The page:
The C/N/P stoichiometry of organic matter can provide useful information for better understanding of the effects of human activities on aquatic ecosystems. The Daya Bay is a semi-closed bay under serious anthropogenic influences in the southeastern China. This study investigated the contents and ratios of C, N, and P in suspended particulate matter (SPM) and surface sediment in Daya Bay during the spring of 2017. Average C/N/P ratios were 139/17/1 in the surface SPM, 129/16/1 in the bottom SPM, and 61/8/1 in the surface sediment. The C/N ratio of SPM was significantly lower in the western inner bay, suggesting that eutrophication can reduce this ratio. The N/P ratio of SPM was slightly higher in the inner bay, while no clearly distribution pattern was found in the C/P ratio of SPM. Compared with SPM, surface sediment showed significantly lower N/P and C/P ratios. The C/N, N/P, and C/P ratios and contents of total organic C, N, and P were higher in the surface sediment in the inner bay. Our results suggested that the distribution of C/N/P stoichiometry was uncoupled between SPM and surface sediment. The C/N/P stoichiometry of surface sediment can effectively reflect the regional variation of terrigenous input and the influence of nuclear power plant thermal effluent.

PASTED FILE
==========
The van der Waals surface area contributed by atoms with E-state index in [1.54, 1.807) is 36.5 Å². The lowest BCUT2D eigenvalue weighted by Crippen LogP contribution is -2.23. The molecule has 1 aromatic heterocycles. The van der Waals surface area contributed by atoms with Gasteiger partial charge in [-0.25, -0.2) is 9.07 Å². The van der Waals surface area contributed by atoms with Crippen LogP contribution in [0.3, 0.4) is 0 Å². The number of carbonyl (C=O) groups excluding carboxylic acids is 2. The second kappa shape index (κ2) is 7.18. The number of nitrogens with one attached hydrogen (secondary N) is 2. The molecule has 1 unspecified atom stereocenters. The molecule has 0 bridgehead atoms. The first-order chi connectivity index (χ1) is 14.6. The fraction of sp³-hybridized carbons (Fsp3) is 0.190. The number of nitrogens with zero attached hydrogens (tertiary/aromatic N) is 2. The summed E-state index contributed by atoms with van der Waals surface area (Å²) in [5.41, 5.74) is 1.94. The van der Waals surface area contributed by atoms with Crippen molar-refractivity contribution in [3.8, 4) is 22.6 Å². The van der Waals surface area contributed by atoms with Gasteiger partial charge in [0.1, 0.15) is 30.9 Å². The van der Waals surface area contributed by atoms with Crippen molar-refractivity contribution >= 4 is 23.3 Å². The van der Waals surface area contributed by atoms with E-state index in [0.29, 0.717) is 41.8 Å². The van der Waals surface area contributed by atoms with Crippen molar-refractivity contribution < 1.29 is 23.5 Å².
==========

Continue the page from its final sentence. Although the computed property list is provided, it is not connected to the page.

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We are very grateful to Dr. Shouhui Dai for his assistance in the elemental analysis.
This research was jointly funded by the National Natural Science Foundation of China (31670458), the Key Special Project for Introduced Talents Team of Southern Marine Science and Engineering Guangdong Laboratory (Guangzhou) (GML2019ZD0401), the National Basic Research Program of China (2015CB452903), and the Science and Technology Planning Project of Guangdong Province (2020B1212060058).
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Chen, D., Ke, Z. & Tan, Y. Distribution of C/N/P stoichiometry in suspended particulate matter and surface sediment in a bay under serious anthropogenic influence: Daya Bay, China. Environ Sci Pollut Res (2021). https://doi.org/10.1007/s11356-021-12812-1
- Ecological stoichiometry
- Redfield ratio
- Thermal effluent
- Terrigenous organic matter